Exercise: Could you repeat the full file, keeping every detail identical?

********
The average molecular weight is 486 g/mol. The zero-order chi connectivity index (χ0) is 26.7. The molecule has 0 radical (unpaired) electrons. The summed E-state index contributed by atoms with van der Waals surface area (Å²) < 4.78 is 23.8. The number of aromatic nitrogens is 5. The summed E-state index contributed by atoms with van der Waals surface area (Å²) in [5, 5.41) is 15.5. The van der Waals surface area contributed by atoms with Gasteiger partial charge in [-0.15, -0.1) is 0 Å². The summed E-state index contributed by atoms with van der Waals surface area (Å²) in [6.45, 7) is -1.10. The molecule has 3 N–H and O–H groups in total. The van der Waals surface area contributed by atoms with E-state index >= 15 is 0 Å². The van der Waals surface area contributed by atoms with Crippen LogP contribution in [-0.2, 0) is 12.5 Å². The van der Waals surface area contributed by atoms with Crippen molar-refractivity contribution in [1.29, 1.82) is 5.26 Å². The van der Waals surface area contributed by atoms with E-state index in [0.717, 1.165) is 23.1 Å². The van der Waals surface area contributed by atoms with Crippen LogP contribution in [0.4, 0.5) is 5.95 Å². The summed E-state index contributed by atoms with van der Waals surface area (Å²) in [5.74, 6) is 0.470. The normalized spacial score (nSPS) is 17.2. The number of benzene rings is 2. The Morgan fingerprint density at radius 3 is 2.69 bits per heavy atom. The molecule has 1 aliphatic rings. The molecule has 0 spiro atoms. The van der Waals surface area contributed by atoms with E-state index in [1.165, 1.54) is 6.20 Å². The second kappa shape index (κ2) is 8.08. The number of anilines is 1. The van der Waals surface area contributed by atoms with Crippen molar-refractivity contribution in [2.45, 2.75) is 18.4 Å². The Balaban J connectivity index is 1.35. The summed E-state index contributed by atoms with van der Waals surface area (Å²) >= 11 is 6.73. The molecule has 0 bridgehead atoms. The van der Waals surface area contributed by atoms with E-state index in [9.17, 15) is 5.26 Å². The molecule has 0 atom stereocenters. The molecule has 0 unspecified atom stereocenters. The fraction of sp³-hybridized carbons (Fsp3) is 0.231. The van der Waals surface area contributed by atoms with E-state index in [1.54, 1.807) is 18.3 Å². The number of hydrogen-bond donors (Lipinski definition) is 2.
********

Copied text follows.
The average molecular weight is 486 g/mol. The zero-order chi connectivity index (χ0) is 26.7. The molecule has 0 radical (unpaired) electrons. The summed E-state index contributed by atoms with van der Waals surface area (Å²) < 4.78 is 23.8. The number of aromatic nitrogens is 5. The summed E-state index contributed by atoms with van der Waals surface area (Å²) in [5, 5.41) is 15.5. The van der Waals surface area contributed by atoms with Gasteiger partial charge in [-0.15, -0.1) is 0 Å². The summed E-state index contributed by atoms with van der Waals surface area (Å²) in [6.45, 7) is -1.10. The molecule has 3 N–H and O–H groups in total. The van der Waals surface area contributed by atoms with E-state index >= 15 is 0 Å². The van der Waals surface area contributed by atoms with Crippen LogP contribution in [-0.2, 0) is 12.5 Å². The van der Waals surface area contributed by atoms with Crippen molar-refractivity contribution in [1.29, 1.82) is 5.26 Å². The van der Waals surface area contributed by atoms with E-state index in [0.717, 1.165) is 23.1 Å². The van der Waals surface area contributed by atoms with Crippen LogP contribution in [0.4, 0.5) is 5.95 Å². The summed E-state index contributed by atoms with van der Waals surface area (Å²) in [5.74, 6) is 0.470. The normalized spacial score (nSPS) is 17.2. The number of benzene rings is 2. The Morgan fingerprint density at radius 3 is 2.69 bits per heavy atom. The molecule has 1 aliphatic rings. The molecule has 0 spiro atoms. The van der Waals surface area contributed by atoms with E-state index in [1.165, 1.54) is 6.20 Å². The second kappa shape index (κ2) is 8.08. The number of anilines is 1. The van der Waals surface area contributed by atoms with Crippen molar-refractivity contribution in [2.45, 2.75) is 18.4 Å². The Balaban J connectivity index is 1.35. The summed E-state index contributed by atoms with van der Waals surface area (Å²) >= 11 is 6.73. The molecule has 0 bridgehead atoms. The van der Waals surface area contributed by atoms with E-state index in [9.17, 15) is 5.26 Å². The molecule has 0 atom stereocenters. The molecule has 0 unspecified atom stereocenters. The fraction of sp³-hybridized carbons (Fsp3) is 0.231. The van der Waals surface area contributed by atoms with E-state index in [1.54, 1.807) is 18.3 Å². The number of hydrogen-bond donors (Lipinski definition) is 2.